For BCBSKS, however, it is the opposite.
“We print envelopes in color for 99% of our applications,” says Francis. “The demand from our graphics design department to print in color to catch the eye of the customer has pushed us more toward the color side of printing within my department.”
That said, not all shops have had the same success with investing in digital envelope printers. The in-plants at Bloomsburg University and Central Piedmont Community College both see envelope printing as an opportunity — but they haven’t had the success they initially hoped for. (See sidebar above for more details.)
Do Your Homework
No matter which path a shop takes — going all-digital from the start, or gradually adding in new services — the best piece of advice James can give to his fellow in-plant managers is to take the time to get to know all of the strengths and weaknesses of every option on the market.
“Do your homework,” James stresses. “Go to as many demos as you can, and make sure the equipment you buy works for your specific in-plant’s needs.”
For his shop, he specifically needed equipment that produced excellent color, but could also multi-task. He wanted a machine he could drop 300-400 envelopes into and walk away. But for other in-plants, the primary requirements are going to be very different. Getting the wrong digital envelope press could mean the difference between a successful service, and one that languishes.
Surprise Stock Challenges
Choosing the right digital envelope printer goes beyond just looking at the traditional “feeds and speeds” specifications. It also means looking at the peripherals the shop will use with the equipment.
For both BCBSKS and Stark County ESC, one of the biggest lessons learned early on was that the envelope stock they had been using on other machines couldn’t be used on their new digital devices. Neither in-plant was brand new to envelope printing, and both saw opportunities to expand the types of envelope services that could be provided. Both experienced initial problems other in-plants can learn from.
“Make sure the paper stock or types of envelope stock you are currently using will run through it,” advises Francis. “I failed to see that the window film in our current envelope stock was not supported by this new HD-CX 1600 printer. They needed to be heat resistant, and the current stock we were using on the old printer did not run through it. That was an additional investment and change for our department. It was worth the change in the end due to happy and repeat customers.”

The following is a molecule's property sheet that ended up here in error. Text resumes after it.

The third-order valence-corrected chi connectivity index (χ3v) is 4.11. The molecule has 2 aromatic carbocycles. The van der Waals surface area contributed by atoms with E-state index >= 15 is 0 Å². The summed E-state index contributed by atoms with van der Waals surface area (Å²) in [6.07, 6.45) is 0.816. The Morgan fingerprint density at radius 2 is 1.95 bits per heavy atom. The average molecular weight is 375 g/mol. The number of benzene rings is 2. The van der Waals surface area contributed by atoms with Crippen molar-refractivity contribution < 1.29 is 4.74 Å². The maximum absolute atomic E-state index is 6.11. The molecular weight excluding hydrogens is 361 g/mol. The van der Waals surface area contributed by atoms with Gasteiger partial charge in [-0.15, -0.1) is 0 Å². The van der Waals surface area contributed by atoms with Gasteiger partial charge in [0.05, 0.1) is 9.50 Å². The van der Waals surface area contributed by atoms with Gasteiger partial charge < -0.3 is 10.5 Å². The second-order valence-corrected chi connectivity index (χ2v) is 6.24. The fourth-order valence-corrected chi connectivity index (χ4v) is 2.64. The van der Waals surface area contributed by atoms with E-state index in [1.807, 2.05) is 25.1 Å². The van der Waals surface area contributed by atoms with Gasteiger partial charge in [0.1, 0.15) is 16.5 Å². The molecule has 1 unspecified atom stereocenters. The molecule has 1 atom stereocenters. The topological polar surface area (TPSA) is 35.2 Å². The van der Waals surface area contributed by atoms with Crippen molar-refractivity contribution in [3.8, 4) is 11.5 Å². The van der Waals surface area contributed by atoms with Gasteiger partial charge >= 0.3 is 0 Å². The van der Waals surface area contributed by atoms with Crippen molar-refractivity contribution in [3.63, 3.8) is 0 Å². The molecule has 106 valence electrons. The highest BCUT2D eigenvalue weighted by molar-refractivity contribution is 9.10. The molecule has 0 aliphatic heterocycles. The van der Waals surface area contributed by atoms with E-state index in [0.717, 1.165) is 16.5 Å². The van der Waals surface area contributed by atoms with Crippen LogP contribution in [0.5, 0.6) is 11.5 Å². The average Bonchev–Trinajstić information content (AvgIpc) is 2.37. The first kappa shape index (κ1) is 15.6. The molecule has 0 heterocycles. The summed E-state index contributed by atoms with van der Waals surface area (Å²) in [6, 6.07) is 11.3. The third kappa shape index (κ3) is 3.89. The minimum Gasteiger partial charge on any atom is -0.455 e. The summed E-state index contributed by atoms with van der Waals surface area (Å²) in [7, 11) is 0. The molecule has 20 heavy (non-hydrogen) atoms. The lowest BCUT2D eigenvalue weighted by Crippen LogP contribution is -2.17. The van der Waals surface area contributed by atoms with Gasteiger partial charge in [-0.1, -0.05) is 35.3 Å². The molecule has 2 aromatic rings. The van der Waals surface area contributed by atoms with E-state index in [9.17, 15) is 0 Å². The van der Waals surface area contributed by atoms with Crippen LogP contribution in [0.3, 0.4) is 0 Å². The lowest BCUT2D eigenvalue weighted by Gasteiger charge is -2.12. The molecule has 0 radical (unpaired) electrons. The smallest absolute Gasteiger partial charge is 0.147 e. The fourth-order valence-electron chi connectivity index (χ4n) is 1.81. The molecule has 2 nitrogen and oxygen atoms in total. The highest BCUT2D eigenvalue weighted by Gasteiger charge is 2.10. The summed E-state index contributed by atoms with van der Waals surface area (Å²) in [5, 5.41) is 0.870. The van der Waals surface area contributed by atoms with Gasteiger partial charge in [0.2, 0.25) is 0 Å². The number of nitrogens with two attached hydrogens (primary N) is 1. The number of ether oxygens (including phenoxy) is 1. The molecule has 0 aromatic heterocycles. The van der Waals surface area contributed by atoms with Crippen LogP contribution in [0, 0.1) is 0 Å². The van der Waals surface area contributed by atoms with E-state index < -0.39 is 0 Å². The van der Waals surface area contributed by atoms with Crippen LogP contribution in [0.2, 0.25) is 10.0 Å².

McKelley experienced a different issue, but it came down to the stock as well. His in-plant initially had trouble feeding more than 10-20 envelopes through the machine at a time. Eventually, operators realized they needed to go to side-seam envelopes, which, McKelley says, “cost a little more, but are worth it.”
Digital envelope printing is an opportunity for in-plants to bring a whole new type of work in-house. With this capability, in-plants can print more creative graphics on envelopes, making them far more likely to be opened.
And for shops already offering any kind of variable work at all, it is a natural extension. James points out that while his in-plant does a lot of static printing, it offers variable data on its Xerox Versant 2100 digital color press.
“This is just taking that technique and applying it to the envelopes,” he points out.
For in-plants looking for ways to add new high-value services that will be easy to produce and are cost effective, digital envelopes are a great option. It is an easy way to make an in-plant the hero of any organization that produces mail.
Related story: Envelope Printing: A Niche for In-plants
Toni McQuilken is the senior editor for the printing and packaging group.